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Considering My College Options

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When I was up in Charlottesville this weekend, I started thinking more seriously about exploring my options for next Fall. While VCU is a great school for doing anything with the arts, I don’t know that I’m getting the full college experience I once envisioned. I love Charlottesville and hope to one day live around that area, so I’ll definitely be giving UVA a closer look. I realize it may be a lofty goal, and that some of the demographic could be comparable to a larger body of the Deep Run type population, if you get my drift, but I’m going to consider it.

I also plan on visiting JMU (I also loved the campus there). According to our family friend, Sue, who we visited in Charlottesville this weekend, there’s more of a diverse mix of students as opposed to UVA’s demographic. Finally, I’m going to take a look at Virginia Tech. As you can see, I really want to go to one of the “mountain” schools. But all of these schools are just a maybe. I may very well stay at VCU, but I just want to explore other opportunities. I’ll keep everyone posted.

You Know You Go To VCU When…

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Wow, I saw some weird things today at school. First off, there was a guy riding a unicycle down the sidewalk in what looked like a genuine attempt to get to class rather than a spectacle. Second, a group of ten guys were in the bathroom at the library standing in a line, backing up one step at a time to see how far back they could read the small print “Please wash your hands” sign. There were a couple other things, some of which I won’t even repeat on here, that I guess are just commonplace at VCU. The funniest thing about all of them, though, is that nobody even thinks anything of them at all. I’ve always found people watching to be interesting, but never so much as at VCU.

On a kind of sad note (for me), it looks like my best friend, Jen, is probably going to end up going to Liberty next year… if so it’s really gonna suck here without her. We’ll see what happens.

The Value Of Time

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Pastor Rick started a new message series entitled Time a few weeks ago, and I’ve got to say it’s probably the most impacting series he’s done to date (and he’s done a lot). The first week he talked about just how quickly life goes by. He made several analogies comparing your age with the time of day. I don’t remember exactly the ages and times he referenced, but if you take the waking hours (8:00 AM – 11:00 PM), if you’re 15 years old it’s about 10:30 AM. If you’re 30 it’s 12:00 noon. If you’re 50 it’s around 7:00 PM. Scary, huh? Time passes by more quickly than most of us realize. Today, Pastor Rick talked about how you should invest your time in things that have an eternal value and in things that will have a long-lasting impact.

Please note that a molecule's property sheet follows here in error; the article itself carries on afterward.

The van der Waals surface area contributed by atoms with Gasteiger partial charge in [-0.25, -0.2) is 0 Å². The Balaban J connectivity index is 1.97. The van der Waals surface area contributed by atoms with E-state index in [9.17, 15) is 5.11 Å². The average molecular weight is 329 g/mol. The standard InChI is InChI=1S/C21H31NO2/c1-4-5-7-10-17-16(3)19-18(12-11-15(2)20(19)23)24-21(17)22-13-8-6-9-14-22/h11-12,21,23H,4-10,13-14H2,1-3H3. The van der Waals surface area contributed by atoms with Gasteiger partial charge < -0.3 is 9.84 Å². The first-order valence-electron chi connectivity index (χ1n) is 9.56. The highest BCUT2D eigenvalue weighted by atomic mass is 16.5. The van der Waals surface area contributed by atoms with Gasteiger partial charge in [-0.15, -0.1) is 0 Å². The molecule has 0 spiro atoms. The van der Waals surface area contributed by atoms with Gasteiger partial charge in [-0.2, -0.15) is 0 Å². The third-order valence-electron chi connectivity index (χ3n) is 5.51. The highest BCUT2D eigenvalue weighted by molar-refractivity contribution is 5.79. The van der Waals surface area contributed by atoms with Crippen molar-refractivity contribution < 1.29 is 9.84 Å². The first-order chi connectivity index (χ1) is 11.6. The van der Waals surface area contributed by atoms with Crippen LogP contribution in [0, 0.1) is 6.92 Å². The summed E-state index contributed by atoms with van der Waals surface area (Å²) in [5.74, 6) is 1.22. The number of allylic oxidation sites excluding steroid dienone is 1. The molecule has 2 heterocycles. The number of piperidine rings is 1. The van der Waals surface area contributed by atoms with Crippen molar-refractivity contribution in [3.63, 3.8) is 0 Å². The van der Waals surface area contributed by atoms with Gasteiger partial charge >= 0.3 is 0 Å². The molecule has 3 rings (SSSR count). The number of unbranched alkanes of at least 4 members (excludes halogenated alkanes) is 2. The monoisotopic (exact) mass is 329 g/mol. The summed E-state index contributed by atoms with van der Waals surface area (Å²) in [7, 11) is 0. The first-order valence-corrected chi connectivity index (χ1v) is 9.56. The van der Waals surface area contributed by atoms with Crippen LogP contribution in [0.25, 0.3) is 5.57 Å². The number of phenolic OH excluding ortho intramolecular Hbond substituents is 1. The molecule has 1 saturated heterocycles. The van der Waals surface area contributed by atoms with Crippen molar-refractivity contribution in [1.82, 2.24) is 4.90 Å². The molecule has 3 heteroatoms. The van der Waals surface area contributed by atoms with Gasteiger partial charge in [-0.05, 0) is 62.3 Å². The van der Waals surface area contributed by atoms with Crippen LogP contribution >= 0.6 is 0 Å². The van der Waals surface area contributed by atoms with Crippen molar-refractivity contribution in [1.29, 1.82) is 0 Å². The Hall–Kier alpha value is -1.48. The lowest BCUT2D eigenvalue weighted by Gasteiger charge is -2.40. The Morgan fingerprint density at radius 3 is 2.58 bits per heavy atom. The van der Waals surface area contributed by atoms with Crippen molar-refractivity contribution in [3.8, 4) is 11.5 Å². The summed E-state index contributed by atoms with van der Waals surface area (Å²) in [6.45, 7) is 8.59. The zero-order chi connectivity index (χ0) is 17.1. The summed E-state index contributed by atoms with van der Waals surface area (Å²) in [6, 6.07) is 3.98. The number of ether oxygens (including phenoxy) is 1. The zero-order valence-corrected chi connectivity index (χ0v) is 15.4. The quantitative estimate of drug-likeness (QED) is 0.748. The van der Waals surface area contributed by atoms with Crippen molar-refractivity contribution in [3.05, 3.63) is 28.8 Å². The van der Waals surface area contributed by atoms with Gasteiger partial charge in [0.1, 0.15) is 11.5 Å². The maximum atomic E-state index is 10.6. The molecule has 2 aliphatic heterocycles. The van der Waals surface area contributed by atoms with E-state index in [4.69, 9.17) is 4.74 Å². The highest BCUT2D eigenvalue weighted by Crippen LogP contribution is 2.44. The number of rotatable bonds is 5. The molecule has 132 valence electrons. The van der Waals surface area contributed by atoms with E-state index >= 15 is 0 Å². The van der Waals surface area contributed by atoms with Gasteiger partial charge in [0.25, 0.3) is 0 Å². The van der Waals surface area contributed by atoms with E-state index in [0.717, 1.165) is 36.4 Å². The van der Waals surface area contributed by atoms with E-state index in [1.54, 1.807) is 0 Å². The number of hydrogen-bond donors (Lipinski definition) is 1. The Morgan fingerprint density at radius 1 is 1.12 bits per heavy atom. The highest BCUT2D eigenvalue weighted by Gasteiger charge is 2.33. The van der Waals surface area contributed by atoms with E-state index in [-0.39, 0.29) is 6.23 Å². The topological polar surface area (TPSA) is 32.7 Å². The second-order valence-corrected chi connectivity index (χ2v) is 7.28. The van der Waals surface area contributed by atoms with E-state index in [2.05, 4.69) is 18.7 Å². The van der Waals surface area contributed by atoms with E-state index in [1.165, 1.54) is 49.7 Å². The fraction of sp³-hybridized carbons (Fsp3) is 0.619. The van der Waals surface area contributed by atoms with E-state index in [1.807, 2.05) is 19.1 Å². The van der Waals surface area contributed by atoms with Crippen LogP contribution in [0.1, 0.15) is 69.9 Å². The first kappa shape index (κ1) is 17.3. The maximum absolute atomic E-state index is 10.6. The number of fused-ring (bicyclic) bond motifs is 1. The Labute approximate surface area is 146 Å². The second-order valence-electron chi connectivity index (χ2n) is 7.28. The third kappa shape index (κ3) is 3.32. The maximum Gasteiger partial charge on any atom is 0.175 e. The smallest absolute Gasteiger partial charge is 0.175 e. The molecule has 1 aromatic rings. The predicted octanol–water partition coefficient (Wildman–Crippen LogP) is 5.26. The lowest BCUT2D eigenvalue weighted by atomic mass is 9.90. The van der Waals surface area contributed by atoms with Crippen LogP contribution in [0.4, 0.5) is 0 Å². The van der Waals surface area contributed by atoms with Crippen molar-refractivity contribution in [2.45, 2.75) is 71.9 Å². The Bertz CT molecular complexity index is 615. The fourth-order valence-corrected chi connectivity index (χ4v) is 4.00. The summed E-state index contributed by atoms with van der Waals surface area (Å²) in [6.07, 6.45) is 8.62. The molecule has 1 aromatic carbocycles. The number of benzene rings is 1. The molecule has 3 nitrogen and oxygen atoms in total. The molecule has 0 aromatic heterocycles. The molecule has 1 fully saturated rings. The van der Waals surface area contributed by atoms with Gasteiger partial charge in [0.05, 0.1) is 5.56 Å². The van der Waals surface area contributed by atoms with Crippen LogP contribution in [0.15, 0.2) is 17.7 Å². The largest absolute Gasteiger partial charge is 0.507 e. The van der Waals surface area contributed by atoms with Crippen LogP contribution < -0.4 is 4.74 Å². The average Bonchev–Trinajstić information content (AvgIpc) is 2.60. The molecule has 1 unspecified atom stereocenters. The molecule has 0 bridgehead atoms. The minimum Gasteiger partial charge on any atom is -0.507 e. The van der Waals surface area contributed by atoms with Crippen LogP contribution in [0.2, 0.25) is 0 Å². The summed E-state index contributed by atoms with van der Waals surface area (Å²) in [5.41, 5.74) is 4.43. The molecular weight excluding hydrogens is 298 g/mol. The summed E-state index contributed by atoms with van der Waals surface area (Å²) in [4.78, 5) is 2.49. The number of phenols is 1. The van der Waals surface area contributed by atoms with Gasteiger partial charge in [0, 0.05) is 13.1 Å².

All this got me thinking about just how funny time is. Sometimes I’ll do something and a few days later think that it feels like it’s been a week or two since I did it. Then, some event that comes around only once a year, take Christmas for example, and I feel like it just happened and the year flew by. It’s funny how different people perceive time in different ways.

One of the most interesting things Pastor Rick said is that people get along (or don’t) and associate with one another based on their time style. Some people prioritize their schedule. Others schedule their priorities. I’m definitely the first style (and sometimes I don’t have them in the right order at that) and I’m trying to become the second. It’s difficult, but I know I can do it if I keep at it.

To find out more about the Time series, visit www.highimpactliving.com.

My Article In Today’s Times-Dispatch

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There’s an article about me on the front of the Flair section (page E1) today. This is the online version.

State group honors teen for historic preservation

By BILL LOHMANN
TIMES-DISPATCH STAFF WRITER

As a cold rain fell outside, Trevor Dickerson sat in the back pew of the old, unheated church and savored the warmth of success.

“I don’t particularly want to take credit for myself,” Dickerson said of his role in the relocation of the church, Springfield Baptist, that saved it from demolition. “I’m just happy it’s still around for others to see and enjoy and see what Short Pump used to be like back in the day.”